The wheel is come full circle.  A quote from Shakespeare that tells us that life inevitably brings things back to us, or repeats things.  Nineteen years ago, I worked as a seasonal Park Ranger during the summer and at a ski resort during the winter teaching kids and adults the fine art of cross-country skiing.  In some ways, though I was paid a meager amount for my services, I was at my happiest during that time.  The one thing that seemed missing was the lack of a proper “home.”

I now have that home, living in the woods and mountains of Nederland, Colorado.  But after trying to make myself fit society’s stereotype of a successful job, working along the way at an office, sitting at a desk, dealing with office politics, I find myself back to my roots of almost twenty years ago.  Just like then, I currently work seasonally in the county parks during the spring/summer/fall, and at a ski resort for the winter, and I find much like then, that I am all the more happy for it.

Today, I spent my day instructing 5-year olds how to slide down a mountain and find myself reflecting on the fun and joy of the day.  There’s something about small children and the innocent and candid way they approach things.  While I as an adult, can analyze things to death, projecting worse case scenarios, and allowing my fear and worry to mess up and entirely good day, I find a child’s viewpoint to be so pure and simple.  Faced with the daunting task of stuffing their tiny little feet into clunky ski boots and strapping themselves to small boards, they handle it with aplomb and resilience.  At one point, one little girl careened into an adult, falling on the ground hard.  She quickly bounced back up, and in answer to our question, “Are you ok?”, she smiled and continued down the hill.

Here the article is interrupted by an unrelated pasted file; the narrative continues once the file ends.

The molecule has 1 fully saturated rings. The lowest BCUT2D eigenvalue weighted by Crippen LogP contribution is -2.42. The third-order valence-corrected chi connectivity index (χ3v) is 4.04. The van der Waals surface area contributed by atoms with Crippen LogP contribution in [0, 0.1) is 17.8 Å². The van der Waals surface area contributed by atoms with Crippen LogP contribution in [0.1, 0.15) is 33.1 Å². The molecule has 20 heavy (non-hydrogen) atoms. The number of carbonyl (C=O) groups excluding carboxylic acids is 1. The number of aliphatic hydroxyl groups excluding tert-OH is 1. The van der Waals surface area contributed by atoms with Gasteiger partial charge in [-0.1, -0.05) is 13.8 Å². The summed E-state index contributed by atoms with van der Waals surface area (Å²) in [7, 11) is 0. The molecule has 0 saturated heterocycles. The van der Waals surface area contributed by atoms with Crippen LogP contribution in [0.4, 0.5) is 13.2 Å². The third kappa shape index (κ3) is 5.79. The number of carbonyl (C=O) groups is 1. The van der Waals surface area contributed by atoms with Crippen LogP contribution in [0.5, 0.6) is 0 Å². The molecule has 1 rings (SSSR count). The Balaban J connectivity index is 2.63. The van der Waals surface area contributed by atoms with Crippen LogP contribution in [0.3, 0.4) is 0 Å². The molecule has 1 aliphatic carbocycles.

Their ability to stay in the moment and handle adversity acts as a salve to my more jaded self.  As I rode the lift this afternoon with a little girl, singing Christmas carols and playing I spy, I couldn’t think of anything better that I would rather be doing at that moment.  She jubilantly whispered in my ear that it was one of the best days of her life, and smiled brightly.  That moment filled my own heart with fullness, and I felt grateful to be able to share it with her.  It was akin to the Grinch’s heart growing three times that day….

It’s certainly nice to have money to buy nice homes, travel on trips, and accumulate more stuff I suppose.  But experiences can warm your heart, and restore your spirit in a way that money can never buy.  As they say on tv, certain things really are priceless.